She’d resigned herself to stomping down the aisle with Anastasia and Griselda, identically dressed in a confection of frills and lace reminiscent of the half-doll half-doily doodah she’d once encountered not quite disguising the spare loo roll on a schoolfriend’s bathroom shelf. This same friend’s panic attack before an exam inspired Ella’s escape. Regulating the level of disturbance proved a challenge: too little and they’d have given her a cup of hot sweet tea and hauled her off to the ceremony; too much and she’d trigger her dad’s angina. Despite his treachery in remarrying, she loved him dearly and didn’t want him hurt more than absolutely necessary.
After the fuss of preparing for the wedding and for the merger of two households, a day at home alone proved sheer bliss. Her mind, reeling from the onslaught of noisy new relationships, finally found peace. But not slob-in-front-of-the-telly-with-a-bar-of-chocolate peace. Not soak-in-a-hot-bath-with-a-glass-of-gin peace. No, on the day she absented herself from her father’s nuptials, Ella discovered a contemplative kind of tranquillity, one which generated a plethora of sparkling ideas and slotted them into a story.
Embarking on her novel was intoxicating. Once she’d started, she didn’t want to stop until she typed THE END. She resolved to withdraw from the world until she’d achieved her goal. She soon discovered that agoraphobia absolved her from the twin distractions of socialising and finding a job. Concerned for her well-being, her father didn’t balk at bankrolling her a little longer. During the day, with her stepsisters at school and her father and his spouse at work, she rattled away on her laptop at the kitchen table. In the evenings, she retired to her bedroom, ostensibly to commune with friends online.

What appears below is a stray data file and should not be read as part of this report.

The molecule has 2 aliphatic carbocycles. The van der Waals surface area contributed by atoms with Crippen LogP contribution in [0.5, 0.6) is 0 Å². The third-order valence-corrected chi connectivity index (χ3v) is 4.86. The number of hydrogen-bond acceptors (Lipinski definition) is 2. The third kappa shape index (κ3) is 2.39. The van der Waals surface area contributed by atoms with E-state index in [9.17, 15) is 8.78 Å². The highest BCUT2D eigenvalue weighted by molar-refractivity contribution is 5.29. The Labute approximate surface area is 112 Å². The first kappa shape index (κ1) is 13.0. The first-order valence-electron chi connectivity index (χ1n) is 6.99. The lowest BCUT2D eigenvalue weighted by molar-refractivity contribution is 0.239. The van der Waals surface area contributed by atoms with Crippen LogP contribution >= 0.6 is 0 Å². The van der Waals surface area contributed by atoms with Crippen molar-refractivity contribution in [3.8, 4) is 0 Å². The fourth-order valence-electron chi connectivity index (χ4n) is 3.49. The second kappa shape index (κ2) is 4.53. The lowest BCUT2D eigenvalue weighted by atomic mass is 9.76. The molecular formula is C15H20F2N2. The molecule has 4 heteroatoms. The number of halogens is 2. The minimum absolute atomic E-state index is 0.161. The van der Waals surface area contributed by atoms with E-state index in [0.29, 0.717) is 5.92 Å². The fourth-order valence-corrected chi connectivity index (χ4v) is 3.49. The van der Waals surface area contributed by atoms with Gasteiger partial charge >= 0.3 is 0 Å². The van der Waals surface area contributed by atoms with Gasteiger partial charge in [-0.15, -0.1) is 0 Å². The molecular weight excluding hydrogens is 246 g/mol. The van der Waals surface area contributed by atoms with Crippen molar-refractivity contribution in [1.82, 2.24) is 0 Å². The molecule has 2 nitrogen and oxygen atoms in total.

When her father suggested a therapist, she envisaged lounging on a couch soliloquising while some bearded Austrian sucked on a pipe. Perfect for ordering her thoughts before composing the next scene. But her dad had engaged a behaviourist to fight her fear with a programme of sorties progressively farther from the house. It took all Ella’s reserves of ingenuity to thwart him while keeping her deception intact. When the behaviourist resigned, her dad replaced him with a cognitivist who claimed she was blocked by negative beliefs. Asked to keep a daily thought diary, Ella treated it as a writing warmup, splurging on synonyms for misery and despair. By the time he too gave up on her, her word count had rocketed.
Perhaps propelled by Griselda’s disappointment at the vacant seat in the auditorium, perhaps recognising that a daughter acting like a skivvy reflected badly on him, her father consulted his wife. She scoured her contacts from Glastonbury to Hebden Bridge. One fine day, a herbalist knocked on the door.